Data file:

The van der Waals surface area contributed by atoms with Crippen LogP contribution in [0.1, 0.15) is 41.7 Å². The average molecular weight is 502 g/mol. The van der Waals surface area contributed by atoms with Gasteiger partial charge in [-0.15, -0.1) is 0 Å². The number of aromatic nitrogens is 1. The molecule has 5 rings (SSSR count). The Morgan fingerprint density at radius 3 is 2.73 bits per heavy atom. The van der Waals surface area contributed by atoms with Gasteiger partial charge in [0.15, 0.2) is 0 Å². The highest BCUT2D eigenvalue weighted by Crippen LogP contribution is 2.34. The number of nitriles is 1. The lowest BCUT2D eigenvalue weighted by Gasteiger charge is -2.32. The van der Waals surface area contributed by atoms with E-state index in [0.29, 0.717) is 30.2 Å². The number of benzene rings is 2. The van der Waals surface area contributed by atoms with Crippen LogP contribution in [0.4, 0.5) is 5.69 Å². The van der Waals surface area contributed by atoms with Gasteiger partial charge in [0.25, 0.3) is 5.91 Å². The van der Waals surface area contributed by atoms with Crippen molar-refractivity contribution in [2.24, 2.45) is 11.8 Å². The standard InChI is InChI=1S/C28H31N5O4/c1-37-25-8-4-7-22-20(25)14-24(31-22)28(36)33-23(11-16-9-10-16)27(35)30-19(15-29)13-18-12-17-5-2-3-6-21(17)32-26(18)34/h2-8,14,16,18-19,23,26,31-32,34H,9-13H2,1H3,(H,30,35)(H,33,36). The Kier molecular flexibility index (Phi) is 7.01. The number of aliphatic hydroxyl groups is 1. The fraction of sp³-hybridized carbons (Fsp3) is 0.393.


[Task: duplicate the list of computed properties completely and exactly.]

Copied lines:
The van der Waals surface area contributed by atoms with Crippen LogP contribution in [0.1, 0.15) is 41.7 Å². The average molecular weight is 502 g/mol. The van der Waals surface area contributed by atoms with Gasteiger partial charge in [-0.15, -0.1) is 0 Å². The number of aromatic nitrogens is 1. The molecule has 5 rings (SSSR count). The Morgan fingerprint density at radius 3 is 2.73 bits per heavy atom. The van der Waals surface area contributed by atoms with Gasteiger partial charge in [0.15, 0.2) is 0 Å². The highest BCUT2D eigenvalue weighted by Crippen LogP contribution is 2.34. The number of nitriles is 1. The lowest BCUT2D eigenvalue weighted by Gasteiger charge is -2.32. The van der Waals surface area contributed by atoms with E-state index in [0.29, 0.717) is 30.2 Å². The number of benzene rings is 2. The van der Waals surface area contributed by atoms with Crippen LogP contribution in [0.4, 0.5) is 5.69 Å². The van der Waals surface area contributed by atoms with Gasteiger partial charge in [0.25, 0.3) is 5.91 Å². The van der Waals surface area contributed by atoms with Crippen molar-refractivity contribution in [2.24, 2.45) is 11.8 Å². The standard InChI is InChI=1S/C28H31N5O4/c1-37-25-8-4-7-22-20(25)14-24(31-22)28(36)33-23(11-16-9-10-16)27(35)30-19(15-29)13-18-12-17-5-2-3-6-21(17)32-26(18)34/h2-8,14,16,18-19,23,26,31-32,34H,9-13H2,1H3,(H,30,35)(H,33,36). The Kier molecular flexibility index (Phi) is 7.01. The number of aliphatic hydroxyl groups is 1. The fraction of sp³-hybridized carbons (Fsp3) is 0.393.